I wanted to read Khullam Khulla when it first came, for I find Rishi Kapoor’s career in Bollywood quite unique. He was one of the few examples of a consistent career graph in an industry that changes fortunes every Friday. He was charming and I had a personal connection as I shared my nickname with him. I had the book in my library since it came but somehow it was never on top of the reading pile.
When I heard of him passing away at a time when most of his family and friends could not even say goodbye to him due to ongoing pandemic, it was time to read it. Pulling out this book was my way to pay tribute to the artist who entertained us, made us fall in love, portrayed, and lived a dream life. I enjoyed his twitter timeline too – straightforward, blunt, witty, nationalist, and apolitical. One of the few people who are not afraid of being politically incorrect.
Earlier I have read biographies of his uncles Shammi Kapoor & Shashi Kapoor. I enjoyed reading about the life of Shammi Kapoor as I knew nothing about him besides his screen image. He gave me insights into the making of his hit songs and the amount of effort he, singers, and musicians used to put in it. In Shashi Kapoor’s biography I learned about his international repertoire, that not many of us in India know about. So, I was also looking for some more insights into the industry from someone who was born into it and spent all his life there.
Buy Khullam Khulla – Rishi Kapoor Uncensored at Amazon
Rishi Kapoor remains outspoken in his book. He talks about his pampered childhood, his filmi family, growing up with a successful father and & his idiosyncrasy, surrounded by rich and famous people. He does not hesitate to talk about the affairs of his father with Nargis and Vaijayanathi Mala. For the latter he even talks about his mother’s reaction and wonders why the actress denies it publicly. Interestingly, he casts his grandfather Prithviraj Kapoor as a saint, who chose to live during his last days. The way he speaks about the rest of the members of his family brings out his affection and respect for them.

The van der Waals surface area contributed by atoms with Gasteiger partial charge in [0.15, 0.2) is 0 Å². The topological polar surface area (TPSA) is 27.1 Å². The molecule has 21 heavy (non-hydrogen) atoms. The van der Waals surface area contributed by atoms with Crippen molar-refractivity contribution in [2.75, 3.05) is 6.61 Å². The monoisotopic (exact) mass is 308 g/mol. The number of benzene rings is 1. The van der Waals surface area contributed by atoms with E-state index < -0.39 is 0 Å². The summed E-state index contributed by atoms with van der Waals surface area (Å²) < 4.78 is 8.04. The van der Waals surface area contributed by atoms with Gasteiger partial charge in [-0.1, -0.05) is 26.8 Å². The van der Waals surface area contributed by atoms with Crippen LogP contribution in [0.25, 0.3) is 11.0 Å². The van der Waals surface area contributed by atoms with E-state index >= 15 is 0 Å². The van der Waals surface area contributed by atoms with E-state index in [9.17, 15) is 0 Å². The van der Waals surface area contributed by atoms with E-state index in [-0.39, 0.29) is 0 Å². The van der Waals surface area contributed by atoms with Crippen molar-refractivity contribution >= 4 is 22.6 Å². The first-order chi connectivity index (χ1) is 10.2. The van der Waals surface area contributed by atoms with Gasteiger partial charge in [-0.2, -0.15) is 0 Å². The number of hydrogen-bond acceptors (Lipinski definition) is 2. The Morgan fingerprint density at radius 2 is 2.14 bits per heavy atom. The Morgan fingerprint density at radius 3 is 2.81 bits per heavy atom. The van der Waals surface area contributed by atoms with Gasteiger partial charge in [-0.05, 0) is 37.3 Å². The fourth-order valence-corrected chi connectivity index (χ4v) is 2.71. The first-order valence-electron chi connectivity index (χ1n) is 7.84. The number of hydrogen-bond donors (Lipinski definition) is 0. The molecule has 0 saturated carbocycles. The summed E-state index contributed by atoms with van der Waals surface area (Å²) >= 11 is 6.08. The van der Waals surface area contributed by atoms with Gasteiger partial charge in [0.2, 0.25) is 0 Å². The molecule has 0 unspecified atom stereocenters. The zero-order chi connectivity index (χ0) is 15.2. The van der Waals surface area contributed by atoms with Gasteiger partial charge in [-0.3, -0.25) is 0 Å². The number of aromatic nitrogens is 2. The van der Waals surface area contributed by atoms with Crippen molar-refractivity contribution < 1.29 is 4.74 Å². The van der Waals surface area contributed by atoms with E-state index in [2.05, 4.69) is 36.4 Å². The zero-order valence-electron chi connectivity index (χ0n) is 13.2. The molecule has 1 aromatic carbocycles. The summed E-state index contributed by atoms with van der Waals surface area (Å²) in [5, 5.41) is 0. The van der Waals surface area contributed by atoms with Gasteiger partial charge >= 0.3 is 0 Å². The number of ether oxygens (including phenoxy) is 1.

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In his career, most of what he speaks is well known. However, you admire his courage when he admits that he paid Rs 30,000 to Filmfare to get the award for the best actor for his debut film Bobby. He does not mention the name, but it is more than obvious. His competition that year was none other than Amitabh Bachchan in Zanjeer. Now, if awards were being sold way back in 1974, you can imagine the rot that the whole award economy is.
There is a long section on his Filmography, which is expected but is really like a chronicle. There are not many anecdotes that shed light on his journey or the industry. He just remembers all possible people he worked with. Sometimes there is a small incident here and there but that is more of personal memory. He talks about his friendships that came into his life. It seems he was a very neighborhood person, he liked his friends closeby. He talks fondly about his elder brother and it seems he was very close to him, both as a brother as well as a friend.
He talks about his first girlfriend and then getting close to his wife and then co-star Neetu. Her epilogue at the end of the book is the best-written chapter of the book. She writes well and talks more from her own emotions and experiences. The main book seems more like a chronicle of events that could have been written much better. Foreword by his son seems forced by the publishers to tap into his huge audience.
Overall Khullam Khulla has few insights but nothing much, probably that is how his life was. The book could have been written better I think. Language is simple, subjects jumbled with a lot of repetition.
Read it if you like Rishi Kapoor, else skippable.